What's something you wish you knew when you first started to code?

madza profile image Madza Updated on ・1 min read

Don't we all had moments in our learning path, leading to self discernment "I wish someone would told me this before I started!" or "Learning would be so much easier onward if I first knew this!"?

To me, I wish I first knew how the request-> response cycle works, their methods, status codes and the overall process the page is being rendered.

Instead, I was just blindly typing html, css and js, without knowing nothing about what's actually happening under the hood. Stuff just 'magically' happened to me.

So, what about you? What did you learn the hard way?


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Two things spring to mind:

  1. Version Control! This would have saved me hours of work -- and stress -- back in the early days. Admittedly Git wasn't around much back then, but SVN was going strong. Why did no one tell me these incredible tools existed?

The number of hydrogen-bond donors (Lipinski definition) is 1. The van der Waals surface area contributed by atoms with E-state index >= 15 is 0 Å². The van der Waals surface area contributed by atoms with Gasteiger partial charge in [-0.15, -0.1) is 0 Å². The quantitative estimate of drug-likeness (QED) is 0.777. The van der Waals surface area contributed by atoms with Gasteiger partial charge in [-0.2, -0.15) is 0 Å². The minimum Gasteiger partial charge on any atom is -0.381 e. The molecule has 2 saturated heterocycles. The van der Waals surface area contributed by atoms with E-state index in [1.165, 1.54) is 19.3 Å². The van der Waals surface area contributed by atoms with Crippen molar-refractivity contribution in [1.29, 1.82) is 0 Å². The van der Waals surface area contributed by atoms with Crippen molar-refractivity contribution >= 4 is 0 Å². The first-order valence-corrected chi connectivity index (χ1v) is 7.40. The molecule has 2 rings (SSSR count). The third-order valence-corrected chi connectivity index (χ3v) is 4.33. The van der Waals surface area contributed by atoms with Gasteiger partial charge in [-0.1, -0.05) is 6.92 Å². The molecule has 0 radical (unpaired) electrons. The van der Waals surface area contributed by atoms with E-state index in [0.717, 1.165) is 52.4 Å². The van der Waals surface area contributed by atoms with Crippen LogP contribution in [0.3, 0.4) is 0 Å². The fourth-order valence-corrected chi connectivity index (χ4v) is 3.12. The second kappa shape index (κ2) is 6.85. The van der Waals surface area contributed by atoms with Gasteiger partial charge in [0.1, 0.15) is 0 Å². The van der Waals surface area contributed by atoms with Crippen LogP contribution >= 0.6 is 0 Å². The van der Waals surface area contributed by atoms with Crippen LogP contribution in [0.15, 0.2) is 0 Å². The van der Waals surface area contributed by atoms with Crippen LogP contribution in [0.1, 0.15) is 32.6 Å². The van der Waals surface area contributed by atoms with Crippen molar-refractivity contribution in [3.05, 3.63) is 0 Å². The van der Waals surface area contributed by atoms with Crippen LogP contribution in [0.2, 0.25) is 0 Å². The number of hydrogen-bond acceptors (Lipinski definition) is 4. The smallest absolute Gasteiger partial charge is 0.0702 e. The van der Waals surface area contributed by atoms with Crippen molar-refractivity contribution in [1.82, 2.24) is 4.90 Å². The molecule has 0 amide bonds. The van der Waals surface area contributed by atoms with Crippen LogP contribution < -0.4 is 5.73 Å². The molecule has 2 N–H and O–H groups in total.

2. Always Ask 'Why?' I used to just blindly dive into work that came my way. This lead to a lot of dead-end projects -- unused and unloved. I could have saved myself this pain by asking 'why', and really understanding the requirements early on.


Hahah, 2nd one actually correlates with the 1st one ;)
If you mess something up due to lack of information, you have a safe back-up to get back on track, where both parties agreed..


Very true! This might explain why I was stressed when I was younger ...

  1. Thinking about a programming language as a target, not a tool. That also means a first programming language isn't that critical. It's more crucial to learn fundamental concepts than syntax-specific things.
  2. I wish to think more about before building logic, figuring out ways to break it.

I can fully relate on this, as well 👍
Programming is not what you know (syntax-wise 📚), but what you can figure out and solve (logic-wise 💡)


JavaScript promises was the major roadblock for me.


The worst case would be to jump right into promises (ES6+), without understanding the data flow in asynchronous tasks and no use of callbacks before.

I hope it's not you, as it would be pretty daunting. xdd